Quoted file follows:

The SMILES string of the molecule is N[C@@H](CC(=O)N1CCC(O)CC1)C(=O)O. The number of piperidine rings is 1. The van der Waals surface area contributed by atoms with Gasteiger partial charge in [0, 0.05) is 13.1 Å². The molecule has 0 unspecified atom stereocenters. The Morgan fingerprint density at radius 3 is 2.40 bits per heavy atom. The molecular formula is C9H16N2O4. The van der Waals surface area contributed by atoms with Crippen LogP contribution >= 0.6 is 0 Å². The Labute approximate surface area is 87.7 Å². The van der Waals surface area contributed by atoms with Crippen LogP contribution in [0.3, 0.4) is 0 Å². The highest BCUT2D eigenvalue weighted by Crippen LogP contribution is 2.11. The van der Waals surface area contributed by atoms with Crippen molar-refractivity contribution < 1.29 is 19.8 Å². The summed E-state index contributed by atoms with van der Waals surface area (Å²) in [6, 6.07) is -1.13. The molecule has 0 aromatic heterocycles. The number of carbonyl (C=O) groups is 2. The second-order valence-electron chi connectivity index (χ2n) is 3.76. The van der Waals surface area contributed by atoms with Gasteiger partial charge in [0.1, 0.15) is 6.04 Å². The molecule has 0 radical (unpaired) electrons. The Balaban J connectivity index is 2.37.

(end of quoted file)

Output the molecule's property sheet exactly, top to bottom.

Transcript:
The SMILES string of the molecule is N[C@@H](CC(=O)N1CCC(O)CC1)C(=O)O. The number of piperidine rings is 1. The van der Waals surface area contributed by atoms with Gasteiger partial charge in [0, 0.05) is 13.1 Å². The molecule has 0 unspecified atom stereocenters. The Morgan fingerprint density at radius 3 is 2.40 bits per heavy atom. The molecular formula is C9H16N2O4. The van der Waals surface area contributed by atoms with Crippen LogP contribution >= 0.6 is 0 Å². The Labute approximate surface area is 87.7 Å². The van der Waals surface area contributed by atoms with Crippen LogP contribution in [0.3, 0.4) is 0 Å². The highest BCUT2D eigenvalue weighted by Crippen LogP contribution is 2.11. The van der Waals surface area contributed by atoms with Crippen molar-refractivity contribution < 1.29 is 19.8 Å². The summed E-state index contributed by atoms with van der Waals surface area (Å²) in [6, 6.07) is -1.13. The molecule has 0 aromatic heterocycles. The number of carbonyl (C=O) groups is 2. The second-order valence-electron chi connectivity index (χ2n) is 3.76. The van der Waals surface area contributed by atoms with Gasteiger partial charge in [0.1, 0.15) is 6.04 Å². The molecule has 0 radical (unpaired) electrons. The Balaban J connectivity index is 2.37.